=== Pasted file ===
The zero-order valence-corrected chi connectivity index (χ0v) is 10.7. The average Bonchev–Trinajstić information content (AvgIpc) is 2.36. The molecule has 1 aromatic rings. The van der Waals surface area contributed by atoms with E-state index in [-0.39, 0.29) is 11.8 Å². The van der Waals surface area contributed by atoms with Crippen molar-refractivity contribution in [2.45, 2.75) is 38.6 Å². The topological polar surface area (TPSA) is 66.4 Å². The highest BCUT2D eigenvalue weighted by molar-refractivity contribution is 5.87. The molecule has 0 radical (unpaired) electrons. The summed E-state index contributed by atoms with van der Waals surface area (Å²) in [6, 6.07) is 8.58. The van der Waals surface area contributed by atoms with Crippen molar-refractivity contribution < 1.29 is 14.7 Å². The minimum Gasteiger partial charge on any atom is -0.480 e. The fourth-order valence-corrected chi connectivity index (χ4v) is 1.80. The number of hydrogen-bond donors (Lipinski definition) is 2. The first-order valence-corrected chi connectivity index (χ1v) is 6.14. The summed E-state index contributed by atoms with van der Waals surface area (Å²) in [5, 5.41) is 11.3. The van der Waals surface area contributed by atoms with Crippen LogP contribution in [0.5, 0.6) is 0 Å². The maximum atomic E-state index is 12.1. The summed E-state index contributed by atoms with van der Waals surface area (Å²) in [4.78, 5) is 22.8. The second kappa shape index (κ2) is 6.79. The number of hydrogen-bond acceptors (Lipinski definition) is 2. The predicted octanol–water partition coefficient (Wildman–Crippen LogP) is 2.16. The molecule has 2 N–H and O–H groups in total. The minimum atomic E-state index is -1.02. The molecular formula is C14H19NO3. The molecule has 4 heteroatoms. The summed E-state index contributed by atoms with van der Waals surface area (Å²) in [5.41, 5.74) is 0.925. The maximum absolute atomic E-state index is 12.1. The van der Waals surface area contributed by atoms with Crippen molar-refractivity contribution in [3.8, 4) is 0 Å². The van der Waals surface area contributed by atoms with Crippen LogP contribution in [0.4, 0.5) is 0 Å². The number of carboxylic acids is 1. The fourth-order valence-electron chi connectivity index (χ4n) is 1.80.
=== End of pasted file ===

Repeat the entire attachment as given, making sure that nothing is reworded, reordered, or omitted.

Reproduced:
The zero-order valence-corrected chi connectivity index (χ0v) is 10.7. The average Bonchev–Trinajstić information content (AvgIpc) is 2.36. The molecule has 1 aromatic rings. The van der Waals surface area contributed by atoms with E-state index in [-0.39, 0.29) is 11.8 Å². The van der Waals surface area contributed by atoms with Crippen molar-refractivity contribution in [2.45, 2.75) is 38.6 Å². The topological polar surface area (TPSA) is 66.4 Å². The highest BCUT2D eigenvalue weighted by molar-refractivity contribution is 5.87. The molecule has 0 radical (unpaired) electrons. The summed E-state index contributed by atoms with van der Waals surface area (Å²) in [6, 6.07) is 8.58. The van der Waals surface area contributed by atoms with Crippen molar-refractivity contribution < 1.29 is 14.7 Å². The minimum Gasteiger partial charge on any atom is -0.480 e. The fourth-order valence-corrected chi connectivity index (χ4v) is 1.80. The number of hydrogen-bond donors (Lipinski definition) is 2. The first-order valence-corrected chi connectivity index (χ1v) is 6.14. The summed E-state index contributed by atoms with van der Waals surface area (Å²) in [5, 5.41) is 11.3. The van der Waals surface area contributed by atoms with Crippen LogP contribution in [0.5, 0.6) is 0 Å². The maximum atomic E-state index is 12.1. The summed E-state index contributed by atoms with van der Waals surface area (Å²) in [4.78, 5) is 22.8. The second kappa shape index (κ2) is 6.79. The number of hydrogen-bond acceptors (Lipinski definition) is 2. The predicted octanol–water partition coefficient (Wildman–Crippen LogP) is 2.16. The molecule has 2 N–H and O–H groups in total. The minimum atomic E-state index is -1.02. The molecular formula is C14H19NO3. The molecule has 4 heteroatoms. The summed E-state index contributed by atoms with van der Waals surface area (Å²) in [5.41, 5.74) is 0.925. The maximum absolute atomic E-state index is 12.1. The van der Waals surface area contributed by atoms with Crippen molar-refractivity contribution in [3.8, 4) is 0 Å². The van der Waals surface area contributed by atoms with Crippen LogP contribution in [0.4, 0.5) is 0 Å². The number of carboxylic acids is 1. The fourth-order valence-electron chi connectivity index (χ4n) is 1.80.